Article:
The Rhode Island Economic Development Corporation has confirmed with several outlets that the U.S. Securities and Exchange Commission (SEC) is actively investigating the $75-million taxpayer-backed loan given to Curt Schilling's now-bankrupt video-game company 38 Studios.
The EDC confirmed with Providence News channel WPRI and the Providence Journal that the SEC has had an active investigation into the loan deal and that the state agency hired lawyers from Manhattan law firm Cohen & Gresse to deal with the situation because of their expertise and familiarity with the agency.
The EDC declined to comment in detail about the investigation beyond that. WPRI claims the firm was hired to answer questions from SEC staff over a five-month period last fall and winter, according to documents obtained by the news outlet under the Access to Public Records Act. The EDC paid the firm $102,615 in five installments between Feb. 27 and March 31, documents also showed. The money was for work performed last October and November, which maybe an indication of when the SEC probe began.
The EDC "doesn’t discuss ongoing matters related to 38 Studios and maintains a level of confidentiality as requested by the SEC," EDC spokeswoman Melissa Czerwein told WPRI.com.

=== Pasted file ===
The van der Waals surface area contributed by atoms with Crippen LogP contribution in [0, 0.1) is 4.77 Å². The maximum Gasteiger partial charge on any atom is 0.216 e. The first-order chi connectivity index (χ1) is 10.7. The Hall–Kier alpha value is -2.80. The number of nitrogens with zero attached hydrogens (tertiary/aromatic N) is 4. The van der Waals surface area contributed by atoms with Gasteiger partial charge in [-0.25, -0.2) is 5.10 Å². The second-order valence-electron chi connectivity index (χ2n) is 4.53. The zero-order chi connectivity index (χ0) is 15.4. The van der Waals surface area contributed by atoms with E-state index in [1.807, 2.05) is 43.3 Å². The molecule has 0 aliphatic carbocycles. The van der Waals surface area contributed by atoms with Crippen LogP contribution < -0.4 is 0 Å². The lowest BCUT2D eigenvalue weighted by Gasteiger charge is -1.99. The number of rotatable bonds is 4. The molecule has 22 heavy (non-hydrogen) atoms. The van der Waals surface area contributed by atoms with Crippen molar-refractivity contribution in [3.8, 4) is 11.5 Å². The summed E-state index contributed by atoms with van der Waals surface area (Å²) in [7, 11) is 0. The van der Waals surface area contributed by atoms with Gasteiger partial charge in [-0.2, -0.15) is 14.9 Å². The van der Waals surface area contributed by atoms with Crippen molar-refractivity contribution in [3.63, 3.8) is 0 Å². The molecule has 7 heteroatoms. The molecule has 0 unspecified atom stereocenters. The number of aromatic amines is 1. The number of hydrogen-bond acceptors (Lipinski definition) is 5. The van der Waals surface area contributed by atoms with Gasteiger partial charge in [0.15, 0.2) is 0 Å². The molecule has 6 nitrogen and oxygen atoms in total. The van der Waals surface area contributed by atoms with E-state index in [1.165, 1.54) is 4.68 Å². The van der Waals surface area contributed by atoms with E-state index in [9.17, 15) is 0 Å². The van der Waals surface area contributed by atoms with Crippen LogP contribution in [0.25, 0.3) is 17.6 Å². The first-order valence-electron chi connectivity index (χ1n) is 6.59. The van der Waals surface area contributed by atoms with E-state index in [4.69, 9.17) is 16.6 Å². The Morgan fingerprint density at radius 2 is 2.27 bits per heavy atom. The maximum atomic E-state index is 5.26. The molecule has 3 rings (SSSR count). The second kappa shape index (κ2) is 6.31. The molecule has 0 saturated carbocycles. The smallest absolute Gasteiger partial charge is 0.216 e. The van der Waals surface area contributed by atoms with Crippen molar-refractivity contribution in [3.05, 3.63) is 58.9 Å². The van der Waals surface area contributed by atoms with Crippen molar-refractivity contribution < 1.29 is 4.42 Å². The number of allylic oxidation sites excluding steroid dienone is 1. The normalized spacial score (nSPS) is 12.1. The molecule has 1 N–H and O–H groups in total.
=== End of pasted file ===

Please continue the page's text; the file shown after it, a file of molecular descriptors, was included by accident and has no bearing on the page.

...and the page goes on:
Czerwein told Bloomberg that she wasn't authorized to share details of the SEC investigation.
"We are maintaining confidentiality at the request of the SEC," she said, adding that the EDC has a policy of not commenting on investigations while they are still under way.
Details on the SEC investigation beyond that were not disclosed, and most state officials were unaware that an investigation was initiated by the SEC. Some redirected requests for comments back to the EDC or cited pending litigation against 38 Studios as a reason to refuse comment.
38 Studios went bankrupt in May 2012, leaving Rhode Island taxpayers with a $100 million debt in principal and interest due on the $75 million in bonds. Last week, the EDC board agreed to a proposal by the federal bankruptcy trustee to use up to $150,000 to conduct his own investigation of the company's former officers and directors. This investigation was in addition to a lawsuit the state filed earlier this year against founder Curt Schilling and 13 other defendants, including former EDC executive director Keith Stokes and former legal counsel Robert I. Stolzman.
Meanwhile, Rhode Island lawmakers on the House Committee on Oversight are set to meet Wednesday afternoon to continue to review documents relating to the loan guarantees given to 38 Studios under the state's Job Creation Guaranty Program. The oversight committee has no subpoena powers to call in witnesses.